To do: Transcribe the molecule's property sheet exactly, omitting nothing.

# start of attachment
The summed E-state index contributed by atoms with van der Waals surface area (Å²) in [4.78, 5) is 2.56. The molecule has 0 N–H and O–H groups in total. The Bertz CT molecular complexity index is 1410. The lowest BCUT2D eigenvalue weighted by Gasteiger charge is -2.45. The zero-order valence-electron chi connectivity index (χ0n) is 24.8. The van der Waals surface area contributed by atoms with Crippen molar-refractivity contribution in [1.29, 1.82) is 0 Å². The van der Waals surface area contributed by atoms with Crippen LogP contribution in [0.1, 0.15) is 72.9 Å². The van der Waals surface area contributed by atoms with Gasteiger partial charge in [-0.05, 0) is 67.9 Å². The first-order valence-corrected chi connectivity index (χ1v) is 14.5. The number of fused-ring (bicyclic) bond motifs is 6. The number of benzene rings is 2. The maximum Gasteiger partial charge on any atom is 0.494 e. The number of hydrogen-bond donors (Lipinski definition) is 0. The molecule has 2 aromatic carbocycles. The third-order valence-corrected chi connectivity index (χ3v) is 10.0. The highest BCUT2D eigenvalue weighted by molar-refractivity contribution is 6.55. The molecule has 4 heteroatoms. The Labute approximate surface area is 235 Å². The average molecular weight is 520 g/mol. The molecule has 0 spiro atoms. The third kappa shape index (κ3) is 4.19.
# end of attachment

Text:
The summed E-state index contributed by atoms with van der Waals surface area (Å²) in [4.78, 5) is 2.56. The molecule has 0 N–H and O–H groups in total. The Bertz CT molecular complexity index is 1410. The lowest BCUT2D eigenvalue weighted by Gasteiger charge is -2.45. The zero-order valence-electron chi connectivity index (χ0n) is 24.8. The van der Waals surface area contributed by atoms with Crippen molar-refractivity contribution in [1.29, 1.82) is 0 Å². The van der Waals surface area contributed by atoms with Crippen LogP contribution in [0.1, 0.15) is 72.9 Å². The van der Waals surface area contributed by atoms with Gasteiger partial charge in [-0.05, 0) is 67.9 Å². The first-order valence-corrected chi connectivity index (χ1v) is 14.5. The number of fused-ring (bicyclic) bond motifs is 6. The number of benzene rings is 2. The maximum Gasteiger partial charge on any atom is 0.494 e. The number of hydrogen-bond donors (Lipinski definition) is 0. The molecule has 2 aromatic carbocycles. The third-order valence-corrected chi connectivity index (χ3v) is 10.0. The highest BCUT2D eigenvalue weighted by molar-refractivity contribution is 6.55. The molecule has 4 heteroatoms. The Labute approximate surface area is 235 Å². The average molecular weight is 520 g/mol. The molecule has 0 spiro atoms. The third kappa shape index (κ3) is 4.19.